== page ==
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Which is Better: Medicare Advantage vs Medicare Supplement

Tuesday, May 5th, 2020

You’re probably already aware that there are two ways to help reduce the huge mandated out-of-pocket costs typically related to Medicare Parts A & B (often referred to as Original Medicare). Medicare may strike some folks as confusing; but, alongside one another, the basics of the program aren’t that difficult to grasp. As the old adage goes – the devil’s in the details.

Medicare has four basic parts: taken altogether

  1. Part A is hospital inpatient care
  2. Part B includes medically necessary outpatient treatments such as doctor visits, other outpatient medical procedures & durable medical equipment and/or supplies
  3. Part C is also known as Medicare Advantage
  4. Part D is prescription drug coverage

The issue at hand in this article is the huge out-of-pocket costs of Medicare Part A & B. (referred to as Original Medicare)

While Medicare Advantage and Medicare Supplement plans help cover expenses NOT completely covered by Original Medicare (like deductibles, copays/coinsurance & some other medical expenses), which could wipe-out someone’s savings should they become chronically ill, or suffer a serious accident, the reality is, they’re not the same.

Medicare Advantage

This is where Medicare Part C comes into play. It’s one of two ways to protect yourself against potentially huge out-of-pocket costs related to an accident or chronic illness. Medicare Advantage Plans are a type of Medicare health plan offered by a private company that contracts with Medicare to provide all your Part A and Part B benefits, but Medicare always has oversight. Most Medicare Advantage Plans also offer prescription drug coverage; and depending on the plan you choose, some include extra coverage beyond typical Medicare benefits that you may want or need.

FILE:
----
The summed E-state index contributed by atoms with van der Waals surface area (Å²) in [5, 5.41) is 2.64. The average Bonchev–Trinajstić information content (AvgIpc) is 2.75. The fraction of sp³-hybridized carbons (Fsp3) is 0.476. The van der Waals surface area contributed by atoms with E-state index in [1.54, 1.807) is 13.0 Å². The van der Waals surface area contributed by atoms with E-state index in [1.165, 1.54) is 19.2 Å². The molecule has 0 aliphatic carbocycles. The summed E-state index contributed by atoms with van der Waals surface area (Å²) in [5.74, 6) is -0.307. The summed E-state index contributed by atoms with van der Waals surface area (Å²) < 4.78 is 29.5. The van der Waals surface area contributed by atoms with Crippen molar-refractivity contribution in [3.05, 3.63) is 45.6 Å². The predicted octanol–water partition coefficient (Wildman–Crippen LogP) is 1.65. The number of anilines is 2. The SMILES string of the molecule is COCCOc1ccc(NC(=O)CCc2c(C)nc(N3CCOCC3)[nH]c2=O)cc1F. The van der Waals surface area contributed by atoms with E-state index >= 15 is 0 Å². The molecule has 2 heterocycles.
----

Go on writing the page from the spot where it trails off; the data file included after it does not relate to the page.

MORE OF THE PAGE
If you want to join a Medicare Advantage plan offered in your zip code, you must be enrolled in Medicare Parts A & B and you must continue paying the Part B premium. Upon joining, the private company that offers your chosen plan administers your medical bills 100% less any plan specific out-of-pocket costs.

There are many different kinds of Medicare Advantage plans. Before signing up for a particular plan in your zip code, consider shopping around, because coverage details and costs are likely to vary depending upon where you live. More important to you, depending on the plan you choose, Medicare Advantage sponsors can offer extra benefits beyond typical Medicare benefits, such as routine dental, vision, hearing aids, and sometimes they’ll include prescription drug coverage.

Medicare Supplement

Medicare Supplement (also known as Medigap or Med-Supp) Plans are also offered through approved private carriers; but the reality is, these are not comprehensive medical coverage. Medigap acts as supplemental coverage to Original Medicare plans.

Med-Supp Plans typically cover between 50% and up to 100% of Original Medicare’s Part A & B out-of-pocket costs, like deductibles, copays/coinsurance – and they usually add limited emergency medical care while traveling outside of the country. Most Medigap plans also cover a maximum of one year of Medicare Part A coinsurance and hospital costs, but only after Medicare benefits are used.

While Medigap plan benefits are standardized, each carrier’s premium costs are not! In other words, some companies charge higher premiums for the same exact thing. For example, while Med-Supp Plan G has the same coverage, no matter where you purchase it or which carrier issues your chosen plan, the monthly premium for each plan can vary quite a bit between companies. By the way, not every standardized plan design is offered in every zip code.

Bottomline:

If you decide to sign-up for a Medicare Supplement plan, the best time to do it is during your Medigap Open Enrollment period, (a six-month period that usually begins the same month you turn 65 and enrolled in Original Medicare). If you enroll in a Med-Supp Plan during this period, you can’t be turned away or charged more because of any health conditions. But, if you apply for a Medigap Plan at a later date, you could be subject to medical underwriting (medical history review), and your acceptance into that plan will not be guaranteed.

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